Let me begin with an admission: I’m a Lord of the Rings fan. Not a let’s-attend-Comic-Con-dressed-as-elves kind of fan, but I read the books, watched each of the films during their first run in theaters and, as a teen, hung a framed poster from the “Fellowship of the Ring” on my bedroom wall. I confess to a childhood crush on Aragorn as played by Viggo Mortensen but not necessarily Viggo himself as I’ve viewed enough scenes from “G.I. Jane” to be slightly disturbed by his short shorts and mustache in that film.

I consider myself quite fortunate to be traveling New Zealand just as “The Hobbit: An Unexpected Journey” screens worldwide. For more than a week, we’ve driven around the South Island whistling and humming what little we could remember of the main “Lord of the Rings” theme (yes, the country is just as beautiful as portrayed in all the Tolkein-inspired films). And so it was with utter jubilation that I entered the Embassy Theatre in Wellington a few hours ago to watch the blockbuster in 3D, 48 fps at the same venue that hosted the world premiere a few weeks prior. We spent $22.50 each for a pair of surprisingly stylish 3D glasses and an assigned leather seat in the “platinum” section of the main auditorium.

“I’m sitting in Peter Jackson’s seat,” I whispered to Him as the previews rolled. “I just know it.”

And then the film started.

I enjoyed “The Hobbit.” I just didn’t love it. Martin Freeman puts in an admirable performance as the young Bilbo Baggins, a homebody reluctantly thrust into helping 13 dwarves reclaim their rightful kingdom from a dragon. And it was a delight to reunite with old friends including Gandalf (Ian McKellan appearing significantly aged since “Return of the King”), Frodo (Elijah Wood reprising his role for a short intro scene) and the ethereal Galadriel (Cate Blanchett). But try as I might, I couldn’t forge any real attachment to the dwarves — no matter how much sexy leader Thorin (Richard Armitage) smoldered or his eyes glistened with thoughts of revenge. J.R.R. Tolkein’s book includes too many dwarves for any one but Thorin to show much individuality on screen. In fact, I’m not entirely certain Stephen Hunter, the actor portraying the fat, red-headed Bombur, uttered any lines. Even Ian McKellan’s Gandalf is reduced to repeatedly shouting some variation of “Run!” or, slightly more descriptive, “Run, you fools!”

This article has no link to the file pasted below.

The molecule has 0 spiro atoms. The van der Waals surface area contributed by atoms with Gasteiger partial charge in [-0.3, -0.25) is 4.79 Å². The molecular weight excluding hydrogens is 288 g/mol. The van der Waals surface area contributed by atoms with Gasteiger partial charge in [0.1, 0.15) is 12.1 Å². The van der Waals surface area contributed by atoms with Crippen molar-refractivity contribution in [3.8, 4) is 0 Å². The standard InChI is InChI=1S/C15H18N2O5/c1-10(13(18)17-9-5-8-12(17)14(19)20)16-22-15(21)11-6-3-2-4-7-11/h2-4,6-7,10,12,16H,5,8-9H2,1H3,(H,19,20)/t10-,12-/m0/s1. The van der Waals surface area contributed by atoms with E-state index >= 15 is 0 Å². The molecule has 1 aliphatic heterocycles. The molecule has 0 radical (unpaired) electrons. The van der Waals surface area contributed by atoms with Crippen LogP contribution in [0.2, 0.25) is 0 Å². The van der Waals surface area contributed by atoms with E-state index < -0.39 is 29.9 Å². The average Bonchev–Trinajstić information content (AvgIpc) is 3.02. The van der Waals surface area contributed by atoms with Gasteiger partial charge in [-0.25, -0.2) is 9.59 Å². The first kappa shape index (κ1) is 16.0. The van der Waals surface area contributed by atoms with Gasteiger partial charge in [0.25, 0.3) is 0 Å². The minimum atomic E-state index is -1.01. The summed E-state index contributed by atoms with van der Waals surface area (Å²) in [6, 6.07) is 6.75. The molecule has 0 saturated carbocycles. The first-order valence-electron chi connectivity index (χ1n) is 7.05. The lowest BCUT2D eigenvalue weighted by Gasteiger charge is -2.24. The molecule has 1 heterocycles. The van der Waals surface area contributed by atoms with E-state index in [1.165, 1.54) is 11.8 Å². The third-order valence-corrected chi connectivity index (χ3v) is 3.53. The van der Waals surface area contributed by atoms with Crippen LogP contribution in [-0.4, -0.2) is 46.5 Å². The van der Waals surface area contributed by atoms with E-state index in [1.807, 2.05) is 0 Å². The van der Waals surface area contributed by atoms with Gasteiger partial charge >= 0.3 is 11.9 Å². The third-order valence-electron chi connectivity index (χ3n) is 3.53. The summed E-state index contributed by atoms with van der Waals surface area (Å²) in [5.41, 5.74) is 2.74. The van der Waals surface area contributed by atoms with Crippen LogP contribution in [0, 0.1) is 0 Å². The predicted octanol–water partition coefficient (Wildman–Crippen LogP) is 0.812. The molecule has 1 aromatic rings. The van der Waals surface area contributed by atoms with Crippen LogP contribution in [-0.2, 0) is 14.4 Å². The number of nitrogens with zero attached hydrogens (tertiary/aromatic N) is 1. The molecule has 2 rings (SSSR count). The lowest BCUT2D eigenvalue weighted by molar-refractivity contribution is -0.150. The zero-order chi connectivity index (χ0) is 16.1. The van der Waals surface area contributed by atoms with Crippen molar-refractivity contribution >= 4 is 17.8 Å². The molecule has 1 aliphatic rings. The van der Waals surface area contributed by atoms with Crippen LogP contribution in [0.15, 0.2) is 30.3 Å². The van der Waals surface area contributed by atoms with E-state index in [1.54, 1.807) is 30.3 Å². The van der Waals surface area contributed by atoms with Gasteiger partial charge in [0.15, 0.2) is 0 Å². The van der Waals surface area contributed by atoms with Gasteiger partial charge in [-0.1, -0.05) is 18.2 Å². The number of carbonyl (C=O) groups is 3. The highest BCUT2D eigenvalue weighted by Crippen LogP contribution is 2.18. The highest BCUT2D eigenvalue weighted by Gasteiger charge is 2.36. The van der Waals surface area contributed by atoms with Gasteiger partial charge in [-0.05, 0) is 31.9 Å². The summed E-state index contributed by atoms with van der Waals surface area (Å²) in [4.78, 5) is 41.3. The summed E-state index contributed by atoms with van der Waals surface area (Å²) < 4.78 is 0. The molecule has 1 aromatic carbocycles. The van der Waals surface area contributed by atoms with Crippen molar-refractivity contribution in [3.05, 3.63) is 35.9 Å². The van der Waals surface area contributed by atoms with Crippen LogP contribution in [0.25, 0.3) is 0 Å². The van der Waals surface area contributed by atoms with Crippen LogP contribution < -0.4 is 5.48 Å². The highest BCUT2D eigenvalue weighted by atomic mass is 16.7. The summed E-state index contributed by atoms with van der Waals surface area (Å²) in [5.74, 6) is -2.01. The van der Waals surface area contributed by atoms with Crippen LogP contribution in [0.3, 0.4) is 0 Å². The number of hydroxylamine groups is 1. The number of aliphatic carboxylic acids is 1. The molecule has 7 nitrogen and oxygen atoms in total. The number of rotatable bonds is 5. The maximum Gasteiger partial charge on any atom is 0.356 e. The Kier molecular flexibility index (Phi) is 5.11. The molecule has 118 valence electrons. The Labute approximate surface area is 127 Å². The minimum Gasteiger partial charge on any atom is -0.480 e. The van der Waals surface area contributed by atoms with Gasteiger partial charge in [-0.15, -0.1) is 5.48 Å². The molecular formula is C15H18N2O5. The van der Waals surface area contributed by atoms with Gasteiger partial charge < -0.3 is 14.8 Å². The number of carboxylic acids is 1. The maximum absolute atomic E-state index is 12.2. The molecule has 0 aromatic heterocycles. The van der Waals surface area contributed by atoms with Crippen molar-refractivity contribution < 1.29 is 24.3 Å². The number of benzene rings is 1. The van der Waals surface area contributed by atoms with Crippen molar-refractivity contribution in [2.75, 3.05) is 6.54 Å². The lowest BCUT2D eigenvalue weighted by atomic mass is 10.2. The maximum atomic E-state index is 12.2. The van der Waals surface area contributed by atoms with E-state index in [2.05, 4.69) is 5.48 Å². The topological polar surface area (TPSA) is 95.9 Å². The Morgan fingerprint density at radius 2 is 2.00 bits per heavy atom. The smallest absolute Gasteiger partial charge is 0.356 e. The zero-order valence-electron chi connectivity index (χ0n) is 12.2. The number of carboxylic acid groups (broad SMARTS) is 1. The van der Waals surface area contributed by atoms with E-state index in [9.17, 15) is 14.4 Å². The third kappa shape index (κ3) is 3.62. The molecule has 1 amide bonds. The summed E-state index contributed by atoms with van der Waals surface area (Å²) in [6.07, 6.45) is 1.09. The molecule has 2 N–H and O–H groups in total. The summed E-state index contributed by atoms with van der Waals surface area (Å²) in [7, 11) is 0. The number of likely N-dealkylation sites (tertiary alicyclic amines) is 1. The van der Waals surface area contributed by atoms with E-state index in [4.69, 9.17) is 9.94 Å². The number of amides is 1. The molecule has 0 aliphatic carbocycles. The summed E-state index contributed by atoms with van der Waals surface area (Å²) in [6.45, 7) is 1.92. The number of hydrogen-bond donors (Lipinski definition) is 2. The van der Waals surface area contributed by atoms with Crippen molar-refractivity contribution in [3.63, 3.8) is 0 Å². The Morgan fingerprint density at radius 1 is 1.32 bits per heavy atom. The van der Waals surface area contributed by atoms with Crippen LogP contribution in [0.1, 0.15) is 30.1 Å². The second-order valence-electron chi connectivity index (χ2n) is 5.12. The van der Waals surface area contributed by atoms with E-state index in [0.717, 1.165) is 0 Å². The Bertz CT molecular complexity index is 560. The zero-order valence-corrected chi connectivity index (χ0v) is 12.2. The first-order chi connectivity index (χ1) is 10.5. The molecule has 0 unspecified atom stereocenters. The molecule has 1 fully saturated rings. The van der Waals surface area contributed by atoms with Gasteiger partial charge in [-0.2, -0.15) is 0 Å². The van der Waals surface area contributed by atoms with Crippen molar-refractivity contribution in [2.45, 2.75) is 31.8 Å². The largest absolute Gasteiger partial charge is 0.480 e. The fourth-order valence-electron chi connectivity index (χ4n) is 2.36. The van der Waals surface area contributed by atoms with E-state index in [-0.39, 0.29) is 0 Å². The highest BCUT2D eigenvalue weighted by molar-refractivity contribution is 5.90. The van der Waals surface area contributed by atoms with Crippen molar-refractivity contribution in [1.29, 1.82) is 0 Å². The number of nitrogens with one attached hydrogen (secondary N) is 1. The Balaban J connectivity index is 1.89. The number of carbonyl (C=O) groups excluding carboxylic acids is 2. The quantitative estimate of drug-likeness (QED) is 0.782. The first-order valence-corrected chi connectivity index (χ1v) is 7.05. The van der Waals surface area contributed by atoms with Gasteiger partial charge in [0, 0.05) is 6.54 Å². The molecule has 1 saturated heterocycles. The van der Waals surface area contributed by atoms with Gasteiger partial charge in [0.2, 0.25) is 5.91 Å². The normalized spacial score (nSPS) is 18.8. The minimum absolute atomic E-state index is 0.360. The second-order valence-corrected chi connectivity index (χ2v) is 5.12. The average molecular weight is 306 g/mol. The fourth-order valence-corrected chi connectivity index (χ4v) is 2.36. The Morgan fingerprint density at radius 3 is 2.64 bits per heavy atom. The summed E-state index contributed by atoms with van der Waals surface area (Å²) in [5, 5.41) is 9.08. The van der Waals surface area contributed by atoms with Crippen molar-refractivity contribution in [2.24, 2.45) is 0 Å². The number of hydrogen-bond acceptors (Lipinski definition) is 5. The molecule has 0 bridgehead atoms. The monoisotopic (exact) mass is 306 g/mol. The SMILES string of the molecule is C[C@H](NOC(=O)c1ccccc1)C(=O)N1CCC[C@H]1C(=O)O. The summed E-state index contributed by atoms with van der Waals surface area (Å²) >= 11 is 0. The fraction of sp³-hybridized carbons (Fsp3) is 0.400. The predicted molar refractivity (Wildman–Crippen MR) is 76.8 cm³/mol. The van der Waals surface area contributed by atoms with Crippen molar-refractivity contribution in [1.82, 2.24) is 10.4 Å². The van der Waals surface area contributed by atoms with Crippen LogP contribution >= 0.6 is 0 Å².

Some moviegoers and critics have complained that the innovative 48 fps technology induces motion sickness. Him and I didn’t experience any ill effects, though the incredible detail often made it seem as if we were viewing the action while running alongside the characters. As the camera followed the dwarves escaping a band of murderous orcs, we did too, as if riding a roller coaster behind them. I wouldn’t be at all surprised if the folks at Disney or Universal capitalize on that feeling to build a real, film-inspired roller coaster in the near future.

Unlike “The Lord of the Rings,” which Tolkein divided into three books and Jackson justifiably adapted into three movies, “The Hobbit” is a single, slim novel. The story doesn’t lend itself to three installments of three hours, as Jackson has segmented it, and there are times when scenes feel drawn out and the dialogue just a little too jokesy, as when the dwarves banter while destroying Bilbo’s hobbit hole and then deliver a joyous, Disney-worthy tune while cleaning it. Instead of LOTR’s Merry and Pippin offering brief comic relief to lighten the solemn nature of an epic quest, Jackson is saddled with one overly intense dwarf leader and 12 Merry and Pippin substitutes. It’s almost as if the mood has been softened to appeal to cartoon-fed kids. (To read about how Jackson and crew took some liberties padding the story, read this CNN article.)

Ironically, it is the CGI-generated character of Gollum (portrayed in life by the wonderful Andy Serkis) who brings the magic back to Middle Earth. The subterranean banter between the saucer-eyed, multiple personality-plagued creature and Bilbo offers by far the best dialogue of the movie and that which earned the most laughs in our theater. Mesmerized by Gollum’s sad, watery eyes, you can’t help but feel pity for him — or refrain from unnecessarily pluralizing words long after the credits roll.